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Liability

A Liability is something (money) that you owe to another party.

What is a Liability?

Liabilities include such things as loans from banks, from family and from other people. Strictly speaking liabilities include loans of anything, from anyone, where you need to pay it back or return it. If you were to borrow $10,000 from a bank the liability would the outstanding amount that needs to be paid back. As you make payments the amount outstanding (the liability) slowly reduces.

 

Liabilities are recorded for the obvious reason of tracking what you owe others, but also to determine the real value of your equity as assets are not a true reflection of net worth.

Different Types of Liabilities

Various types of liabilities include items like:

For the majority of cases liabilities will simply be a loan or credit card balance still owed to a financial institution. For companies this gets more complicated and I suggest you learn accounting if this interests you.

How is a Liability Used?

Liabilities have many benefits if used correctly:

Bookkeeping a Liability

Recording a list of your liabilities allows you to see all that you owe at a glance. Although you can probably remember a simple arrangement life gets more complex over time and uncertainty may creep in. Having it written down ensures there's one less thing on your mind, and a written copy is a concise view and therefore can easily be shared with others for discussion and/or negotiation. Also, keeping these values in one place allows for quick reviews and decisions without having to dig through your files.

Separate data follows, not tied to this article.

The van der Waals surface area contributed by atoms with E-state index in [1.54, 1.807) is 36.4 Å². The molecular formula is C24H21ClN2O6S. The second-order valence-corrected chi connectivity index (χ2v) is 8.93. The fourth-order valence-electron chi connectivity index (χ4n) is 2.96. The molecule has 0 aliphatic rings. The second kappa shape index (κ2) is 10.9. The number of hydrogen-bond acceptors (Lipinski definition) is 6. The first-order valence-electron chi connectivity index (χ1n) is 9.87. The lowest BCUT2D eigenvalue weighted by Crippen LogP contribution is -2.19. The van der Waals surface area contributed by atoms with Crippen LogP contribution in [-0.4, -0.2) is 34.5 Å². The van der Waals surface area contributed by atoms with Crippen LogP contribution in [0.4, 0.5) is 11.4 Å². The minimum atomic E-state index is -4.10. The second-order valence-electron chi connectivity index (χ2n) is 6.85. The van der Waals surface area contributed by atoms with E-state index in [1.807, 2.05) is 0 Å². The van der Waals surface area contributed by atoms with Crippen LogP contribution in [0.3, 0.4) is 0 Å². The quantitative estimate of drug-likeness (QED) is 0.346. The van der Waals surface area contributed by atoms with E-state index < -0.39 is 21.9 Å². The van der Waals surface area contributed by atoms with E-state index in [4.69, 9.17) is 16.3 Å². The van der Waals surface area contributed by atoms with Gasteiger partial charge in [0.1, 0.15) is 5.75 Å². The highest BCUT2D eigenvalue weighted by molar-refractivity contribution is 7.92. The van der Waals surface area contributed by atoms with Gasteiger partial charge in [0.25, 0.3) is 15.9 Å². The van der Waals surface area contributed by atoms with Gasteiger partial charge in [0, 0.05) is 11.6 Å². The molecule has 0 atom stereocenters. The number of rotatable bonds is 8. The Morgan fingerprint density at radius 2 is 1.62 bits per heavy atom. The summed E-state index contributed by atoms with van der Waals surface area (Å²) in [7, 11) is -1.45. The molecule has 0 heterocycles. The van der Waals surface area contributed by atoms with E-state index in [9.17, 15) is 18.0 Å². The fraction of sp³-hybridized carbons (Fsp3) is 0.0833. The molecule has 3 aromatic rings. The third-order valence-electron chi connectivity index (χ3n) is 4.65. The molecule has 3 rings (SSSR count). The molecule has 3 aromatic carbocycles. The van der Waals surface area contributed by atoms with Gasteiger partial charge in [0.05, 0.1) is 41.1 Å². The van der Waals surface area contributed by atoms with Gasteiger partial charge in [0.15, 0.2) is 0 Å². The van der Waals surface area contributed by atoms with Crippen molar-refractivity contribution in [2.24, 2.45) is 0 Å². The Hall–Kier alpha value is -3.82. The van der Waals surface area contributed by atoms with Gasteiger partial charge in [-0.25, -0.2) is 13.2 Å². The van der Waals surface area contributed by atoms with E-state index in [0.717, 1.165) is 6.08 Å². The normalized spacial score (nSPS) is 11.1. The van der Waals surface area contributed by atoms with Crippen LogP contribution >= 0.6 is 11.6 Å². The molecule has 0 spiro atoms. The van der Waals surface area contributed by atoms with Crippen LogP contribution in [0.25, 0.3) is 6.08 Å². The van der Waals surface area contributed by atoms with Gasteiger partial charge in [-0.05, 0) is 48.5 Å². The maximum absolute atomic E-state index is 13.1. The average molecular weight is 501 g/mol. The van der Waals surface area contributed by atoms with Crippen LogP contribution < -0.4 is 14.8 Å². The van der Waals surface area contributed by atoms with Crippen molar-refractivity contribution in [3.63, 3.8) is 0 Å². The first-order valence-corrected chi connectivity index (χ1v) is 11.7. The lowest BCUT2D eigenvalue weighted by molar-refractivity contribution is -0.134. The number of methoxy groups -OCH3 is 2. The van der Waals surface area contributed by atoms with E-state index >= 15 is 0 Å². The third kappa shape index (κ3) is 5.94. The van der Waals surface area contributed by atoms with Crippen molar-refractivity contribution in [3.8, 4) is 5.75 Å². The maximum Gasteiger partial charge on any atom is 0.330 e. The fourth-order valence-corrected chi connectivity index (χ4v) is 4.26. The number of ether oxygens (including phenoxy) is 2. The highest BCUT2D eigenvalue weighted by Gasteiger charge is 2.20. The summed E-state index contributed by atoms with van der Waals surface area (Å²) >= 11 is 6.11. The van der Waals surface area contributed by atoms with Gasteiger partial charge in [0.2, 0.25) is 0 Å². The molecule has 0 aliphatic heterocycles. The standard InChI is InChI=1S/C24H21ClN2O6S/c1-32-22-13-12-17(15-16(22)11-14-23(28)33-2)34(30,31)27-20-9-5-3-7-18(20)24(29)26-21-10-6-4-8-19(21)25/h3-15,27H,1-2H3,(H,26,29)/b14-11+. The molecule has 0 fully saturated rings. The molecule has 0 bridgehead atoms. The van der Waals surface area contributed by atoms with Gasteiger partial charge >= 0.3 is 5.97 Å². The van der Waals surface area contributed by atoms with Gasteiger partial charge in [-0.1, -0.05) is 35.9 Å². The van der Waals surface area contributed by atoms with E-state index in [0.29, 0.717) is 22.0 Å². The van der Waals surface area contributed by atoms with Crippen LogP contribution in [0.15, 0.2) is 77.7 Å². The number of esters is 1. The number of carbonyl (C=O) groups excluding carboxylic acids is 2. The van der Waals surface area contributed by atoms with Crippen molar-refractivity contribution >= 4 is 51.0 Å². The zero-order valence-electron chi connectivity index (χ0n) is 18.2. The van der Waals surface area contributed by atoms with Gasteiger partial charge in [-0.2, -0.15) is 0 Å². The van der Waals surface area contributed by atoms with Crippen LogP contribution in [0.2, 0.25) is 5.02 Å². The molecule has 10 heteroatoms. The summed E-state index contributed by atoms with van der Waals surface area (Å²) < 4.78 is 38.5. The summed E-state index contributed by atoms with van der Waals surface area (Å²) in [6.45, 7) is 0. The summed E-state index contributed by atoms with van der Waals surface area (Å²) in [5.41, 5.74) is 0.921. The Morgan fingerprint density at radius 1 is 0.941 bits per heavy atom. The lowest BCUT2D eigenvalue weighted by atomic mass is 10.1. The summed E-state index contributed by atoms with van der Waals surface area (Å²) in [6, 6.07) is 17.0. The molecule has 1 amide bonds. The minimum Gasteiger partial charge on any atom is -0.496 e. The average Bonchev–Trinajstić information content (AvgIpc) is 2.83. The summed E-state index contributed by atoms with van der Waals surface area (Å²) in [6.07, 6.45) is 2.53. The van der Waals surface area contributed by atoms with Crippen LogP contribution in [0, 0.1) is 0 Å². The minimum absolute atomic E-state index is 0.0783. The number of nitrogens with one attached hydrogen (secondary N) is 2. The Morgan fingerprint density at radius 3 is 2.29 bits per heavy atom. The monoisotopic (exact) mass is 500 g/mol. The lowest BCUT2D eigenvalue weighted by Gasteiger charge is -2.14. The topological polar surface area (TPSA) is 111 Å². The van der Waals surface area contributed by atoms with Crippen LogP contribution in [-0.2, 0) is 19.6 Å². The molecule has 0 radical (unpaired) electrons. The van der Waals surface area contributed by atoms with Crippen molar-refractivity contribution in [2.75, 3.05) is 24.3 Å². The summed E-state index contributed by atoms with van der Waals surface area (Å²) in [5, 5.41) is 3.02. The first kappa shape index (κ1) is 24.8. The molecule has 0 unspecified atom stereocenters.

Liability amounts are always recorded with a positive value, e.g. Car Loan $2,200. This makes the mathematics much easier so you don’t have to remember which is positive and which is negative. The equations for equity and others use positive amounts.

 

You may wish to also record in your bookkeeping significant details of the liabilities in the form of notes like: